PTSD: National Center for PTSD
Grief: Helping Someone Else After a Loss
Grief: Helping Someone Else After a Loss
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It is not always clear how to help someone manage grief. You may have to make choices about how to offer support to someone after a loss. Learn about factors that may affect your options and some ways you can be there for someone who is grieving.
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Strategies for Offering Support
When you reach out to help someone who is grieving a loss, a number of things can affect your choices. These factors can include the amount of time that has passed since the loss, your personality, the grieving person's personality, the nature of your relationship, your past experiences, and the amount of time and energy you may have to be of support. Supporting someone who is grieving a death resulting from a disaster or public health crisis presents its own challenges, perhaps making it difficult to physically be together. Here are a few strategies that may be helpful:
Let the person know you are there for them
Sometimes friends, family, and coworkers can disappear after a loss. They may not know what to say, worry they will say the wrong thing or overstep, fear causing more pain, feel somehow guilty about the death, or fear they can't do enough to make the grieving person feel better. Some people may see a person drowning in sorrow and then worry that they will be dragged under too. Don't let these doubts and fears get in the way of reaching out to let the person know you care. Even people who have endured the worst suffering often can benefit from an expression of caring, or from practical assistance, being included in activities, or a simple conversation.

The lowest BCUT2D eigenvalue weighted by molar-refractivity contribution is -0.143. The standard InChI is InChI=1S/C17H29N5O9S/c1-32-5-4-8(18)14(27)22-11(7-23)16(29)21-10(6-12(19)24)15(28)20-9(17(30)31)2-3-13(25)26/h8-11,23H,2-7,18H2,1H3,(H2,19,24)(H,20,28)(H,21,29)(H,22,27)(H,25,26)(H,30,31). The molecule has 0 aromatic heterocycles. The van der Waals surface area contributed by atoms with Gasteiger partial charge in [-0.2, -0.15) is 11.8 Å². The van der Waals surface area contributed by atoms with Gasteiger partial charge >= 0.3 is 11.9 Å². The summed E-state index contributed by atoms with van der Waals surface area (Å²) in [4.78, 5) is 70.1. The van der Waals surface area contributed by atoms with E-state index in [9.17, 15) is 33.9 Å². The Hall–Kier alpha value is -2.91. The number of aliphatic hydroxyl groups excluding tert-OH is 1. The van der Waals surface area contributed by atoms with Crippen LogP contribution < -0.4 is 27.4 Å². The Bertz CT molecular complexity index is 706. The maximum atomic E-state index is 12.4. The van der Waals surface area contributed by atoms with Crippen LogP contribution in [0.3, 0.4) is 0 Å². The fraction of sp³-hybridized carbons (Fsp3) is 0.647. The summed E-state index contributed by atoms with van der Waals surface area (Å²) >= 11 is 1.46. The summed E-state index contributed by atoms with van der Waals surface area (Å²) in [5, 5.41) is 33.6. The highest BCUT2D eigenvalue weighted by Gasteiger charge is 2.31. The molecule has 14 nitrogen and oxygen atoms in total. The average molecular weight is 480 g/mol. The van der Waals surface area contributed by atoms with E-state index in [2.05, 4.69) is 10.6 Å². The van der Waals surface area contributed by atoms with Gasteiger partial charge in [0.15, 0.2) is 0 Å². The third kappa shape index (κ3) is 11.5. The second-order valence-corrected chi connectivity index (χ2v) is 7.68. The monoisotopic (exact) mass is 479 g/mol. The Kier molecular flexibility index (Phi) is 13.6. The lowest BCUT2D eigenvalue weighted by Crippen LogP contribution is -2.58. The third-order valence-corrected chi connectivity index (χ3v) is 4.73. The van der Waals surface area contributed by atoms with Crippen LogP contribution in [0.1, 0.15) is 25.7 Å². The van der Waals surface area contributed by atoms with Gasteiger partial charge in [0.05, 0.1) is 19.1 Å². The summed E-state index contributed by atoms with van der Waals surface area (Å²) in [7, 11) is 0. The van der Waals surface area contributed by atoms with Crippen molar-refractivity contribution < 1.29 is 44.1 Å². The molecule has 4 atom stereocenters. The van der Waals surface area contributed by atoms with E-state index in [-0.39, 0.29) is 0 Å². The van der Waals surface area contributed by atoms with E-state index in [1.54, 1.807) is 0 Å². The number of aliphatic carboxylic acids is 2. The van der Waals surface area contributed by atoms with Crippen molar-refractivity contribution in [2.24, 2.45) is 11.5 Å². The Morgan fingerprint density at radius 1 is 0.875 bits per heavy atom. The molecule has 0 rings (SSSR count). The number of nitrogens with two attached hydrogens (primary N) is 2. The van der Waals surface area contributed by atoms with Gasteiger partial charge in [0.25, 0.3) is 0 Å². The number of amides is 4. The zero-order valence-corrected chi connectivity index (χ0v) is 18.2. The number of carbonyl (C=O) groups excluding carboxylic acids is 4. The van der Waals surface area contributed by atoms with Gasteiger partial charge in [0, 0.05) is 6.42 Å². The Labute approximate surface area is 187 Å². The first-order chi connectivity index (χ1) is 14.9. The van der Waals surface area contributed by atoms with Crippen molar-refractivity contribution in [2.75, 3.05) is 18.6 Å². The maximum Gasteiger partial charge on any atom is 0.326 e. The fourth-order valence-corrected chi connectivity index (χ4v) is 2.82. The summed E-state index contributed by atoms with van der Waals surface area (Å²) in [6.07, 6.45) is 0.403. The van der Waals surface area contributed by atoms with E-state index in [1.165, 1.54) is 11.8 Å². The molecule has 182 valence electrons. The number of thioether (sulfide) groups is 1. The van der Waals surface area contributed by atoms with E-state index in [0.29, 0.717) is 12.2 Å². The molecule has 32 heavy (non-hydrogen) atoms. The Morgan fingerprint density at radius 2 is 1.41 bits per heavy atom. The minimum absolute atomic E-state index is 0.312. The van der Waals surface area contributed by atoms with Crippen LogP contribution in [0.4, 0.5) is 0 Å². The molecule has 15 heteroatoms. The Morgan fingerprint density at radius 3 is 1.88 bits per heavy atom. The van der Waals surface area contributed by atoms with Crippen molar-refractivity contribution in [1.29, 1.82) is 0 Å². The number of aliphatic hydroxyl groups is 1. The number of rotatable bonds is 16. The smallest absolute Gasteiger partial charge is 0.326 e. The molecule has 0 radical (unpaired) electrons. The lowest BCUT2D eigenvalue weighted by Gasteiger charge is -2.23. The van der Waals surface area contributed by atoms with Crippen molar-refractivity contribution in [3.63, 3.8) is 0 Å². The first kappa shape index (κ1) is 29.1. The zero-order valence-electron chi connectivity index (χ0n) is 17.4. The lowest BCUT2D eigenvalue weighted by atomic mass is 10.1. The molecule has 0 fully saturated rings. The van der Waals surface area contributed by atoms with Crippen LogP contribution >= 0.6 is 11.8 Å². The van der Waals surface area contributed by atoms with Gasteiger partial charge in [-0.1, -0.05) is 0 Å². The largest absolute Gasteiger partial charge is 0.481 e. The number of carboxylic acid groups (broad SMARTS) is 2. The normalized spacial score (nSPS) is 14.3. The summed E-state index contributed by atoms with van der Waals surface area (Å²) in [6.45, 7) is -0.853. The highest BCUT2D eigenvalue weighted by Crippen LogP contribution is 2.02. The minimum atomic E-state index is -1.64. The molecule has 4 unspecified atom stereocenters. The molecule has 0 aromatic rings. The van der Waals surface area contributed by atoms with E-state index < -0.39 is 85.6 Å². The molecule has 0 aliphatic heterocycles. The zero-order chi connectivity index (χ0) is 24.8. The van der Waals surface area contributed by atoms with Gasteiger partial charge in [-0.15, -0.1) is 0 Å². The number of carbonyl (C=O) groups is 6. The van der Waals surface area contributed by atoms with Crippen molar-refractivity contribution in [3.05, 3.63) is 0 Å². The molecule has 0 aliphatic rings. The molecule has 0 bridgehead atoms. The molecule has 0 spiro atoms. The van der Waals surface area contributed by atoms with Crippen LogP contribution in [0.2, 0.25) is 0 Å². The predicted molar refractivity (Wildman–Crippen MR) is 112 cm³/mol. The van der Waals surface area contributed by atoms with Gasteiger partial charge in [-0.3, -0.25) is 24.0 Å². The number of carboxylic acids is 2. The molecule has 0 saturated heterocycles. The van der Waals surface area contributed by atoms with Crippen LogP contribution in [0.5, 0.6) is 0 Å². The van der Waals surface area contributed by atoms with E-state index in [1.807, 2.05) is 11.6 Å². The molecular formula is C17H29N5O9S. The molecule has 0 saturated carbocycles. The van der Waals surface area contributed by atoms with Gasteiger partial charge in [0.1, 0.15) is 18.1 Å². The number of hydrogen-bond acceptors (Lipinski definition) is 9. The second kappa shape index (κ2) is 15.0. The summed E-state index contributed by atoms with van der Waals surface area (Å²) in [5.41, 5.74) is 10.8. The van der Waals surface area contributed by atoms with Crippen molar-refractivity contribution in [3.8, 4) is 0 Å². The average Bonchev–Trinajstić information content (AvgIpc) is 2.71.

Know what is most helpful
Two things people in pain commonly want to know are that they're not "crazy" to feel the way they do, and that they have support. Those who are grieving don't expect you to "fix" their pain but do need to know that you are with them in their suffering. You can say something like, "I know you have to be hurting, and maybe you don't know what will happen next, and neither do I. But you won't go through this alone. I will be there with you."
Particularly if you are not close to the person, it may be tempting to quickly say, "I'm sorry for your loss," or offer platitudes—or common statements—like, "It's going to be okay," which can leave a person wondering, "How do you know it is going to be okay?" of saying, "You will get through this," which may be hard for the person to believe under the circumstances, let them know that you're in it with them, by saying something like, "We're here for you, whatever you need." Or you can send text messages, emails or cards with the message: "You are not alone," "I'm thinking of you," or, "We're here for you."
A survey of people who were grieving studied what they felt was helpful and what was not, particularly soon after a loss. Helpful support included direct expressions of empathy, willingness to talk about the deceased (including saying their name), offers of practical support, asking about the impact of the death, and acknowledgement of the difficulty of the situation. Less appreciated were a casual or passive attitude, statements that the death was in any way for the best or acceptable (e.g., "It was their time to go," "It's God's will"), avoiding talking about the death or the person who died, and assumptions that the bereaved person was strong and could get through grief period. If the grieving person expresses these thoughts, you can respectfully acknowledge the feeling or thought, but don't begin with statements like these yourself.